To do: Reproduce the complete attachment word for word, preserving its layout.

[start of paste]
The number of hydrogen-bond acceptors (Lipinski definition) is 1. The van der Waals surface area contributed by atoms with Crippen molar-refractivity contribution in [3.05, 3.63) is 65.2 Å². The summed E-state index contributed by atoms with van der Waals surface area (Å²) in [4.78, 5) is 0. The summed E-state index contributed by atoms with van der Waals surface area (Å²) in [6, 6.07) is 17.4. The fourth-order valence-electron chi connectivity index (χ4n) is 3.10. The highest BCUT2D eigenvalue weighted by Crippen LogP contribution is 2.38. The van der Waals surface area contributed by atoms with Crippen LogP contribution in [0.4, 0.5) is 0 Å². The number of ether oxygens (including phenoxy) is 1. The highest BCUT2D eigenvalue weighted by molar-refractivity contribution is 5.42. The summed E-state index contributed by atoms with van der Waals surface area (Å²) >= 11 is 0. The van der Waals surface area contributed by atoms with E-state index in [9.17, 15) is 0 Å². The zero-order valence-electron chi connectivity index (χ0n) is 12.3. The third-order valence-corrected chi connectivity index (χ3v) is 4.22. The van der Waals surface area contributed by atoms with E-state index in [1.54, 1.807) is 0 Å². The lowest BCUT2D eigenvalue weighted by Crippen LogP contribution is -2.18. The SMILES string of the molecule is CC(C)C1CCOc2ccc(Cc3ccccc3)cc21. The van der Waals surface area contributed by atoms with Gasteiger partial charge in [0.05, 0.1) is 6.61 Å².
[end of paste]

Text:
The number of hydrogen-bond acceptors (Lipinski definition) is 1. The van der Waals surface area contributed by atoms with Crippen molar-refractivity contribution in [3.05, 3.63) is 65.2 Å². The summed E-state index contributed by atoms with van der Waals surface area (Å²) in [4.78, 5) is 0. The summed E-state index contributed by atoms with van der Waals surface area (Å²) in [6, 6.07) is 17.4. The fourth-order valence-electron chi connectivity index (χ4n) is 3.10. The highest BCUT2D eigenvalue weighted by Crippen LogP contribution is 2.38. The van der Waals surface area contributed by atoms with Crippen LogP contribution in [0.4, 0.5) is 0 Å². The number of ether oxygens (including phenoxy) is 1. The highest BCUT2D eigenvalue weighted by molar-refractivity contribution is 5.42. The summed E-state index contributed by atoms with van der Waals surface area (Å²) >= 11 is 0. The van der Waals surface area contributed by atoms with E-state index in [9.17, 15) is 0 Å². The zero-order valence-electron chi connectivity index (χ0n) is 12.3. The third-order valence-corrected chi connectivity index (χ3v) is 4.22. The van der Waals surface area contributed by atoms with E-state index in [1.54, 1.807) is 0 Å². The lowest BCUT2D eigenvalue weighted by Crippen LogP contribution is -2.18. The SMILES string of the molecule is CC(C)C1CCOc2ccc(Cc3ccccc3)cc21. The van der Waals surface area contributed by atoms with Gasteiger partial charge in [0.05, 0.1) is 6.61 Å².